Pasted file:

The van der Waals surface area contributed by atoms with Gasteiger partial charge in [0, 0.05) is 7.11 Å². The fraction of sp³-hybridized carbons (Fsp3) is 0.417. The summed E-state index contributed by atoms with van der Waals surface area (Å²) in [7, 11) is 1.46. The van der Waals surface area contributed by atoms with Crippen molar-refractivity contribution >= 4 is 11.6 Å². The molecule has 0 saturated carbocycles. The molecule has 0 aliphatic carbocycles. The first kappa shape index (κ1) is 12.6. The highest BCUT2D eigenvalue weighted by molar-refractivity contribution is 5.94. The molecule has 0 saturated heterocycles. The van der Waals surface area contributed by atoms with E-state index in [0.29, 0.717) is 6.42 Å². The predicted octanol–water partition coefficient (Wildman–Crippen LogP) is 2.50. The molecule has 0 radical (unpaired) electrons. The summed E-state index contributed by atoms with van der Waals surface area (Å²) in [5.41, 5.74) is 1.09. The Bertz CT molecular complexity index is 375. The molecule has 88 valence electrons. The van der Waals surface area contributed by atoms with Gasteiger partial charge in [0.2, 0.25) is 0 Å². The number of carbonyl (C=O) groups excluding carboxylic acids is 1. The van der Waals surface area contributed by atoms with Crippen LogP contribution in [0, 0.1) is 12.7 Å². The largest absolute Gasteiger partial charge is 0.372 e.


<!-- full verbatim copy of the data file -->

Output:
The van der Waals surface area contributed by atoms with Gasteiger partial charge in [0, 0.05) is 7.11 Å². The fraction of sp³-hybridized carbons (Fsp3) is 0.417. The summed E-state index contributed by atoms with van der Waals surface area (Å²) in [7, 11) is 1.46. The van der Waals surface area contributed by atoms with Crippen molar-refractivity contribution >= 4 is 11.6 Å². The molecule has 0 saturated carbocycles. The molecule has 0 aliphatic carbocycles. The first kappa shape index (κ1) is 12.6. The highest BCUT2D eigenvalue weighted by molar-refractivity contribution is 5.94. The molecule has 0 saturated heterocycles. The van der Waals surface area contributed by atoms with E-state index in [0.29, 0.717) is 6.42 Å². The predicted octanol–water partition coefficient (Wildman–Crippen LogP) is 2.50. The molecule has 0 radical (unpaired) electrons. The summed E-state index contributed by atoms with van der Waals surface area (Å²) in [5.41, 5.74) is 1.09. The Bertz CT molecular complexity index is 375. The molecule has 88 valence electrons. The van der Waals surface area contributed by atoms with Gasteiger partial charge in [0.2, 0.25) is 0 Å². The number of carbonyl (C=O) groups excluding carboxylic acids is 1. The van der Waals surface area contributed by atoms with Crippen LogP contribution in [0, 0.1) is 12.7 Å². The largest absolute Gasteiger partial charge is 0.372 e.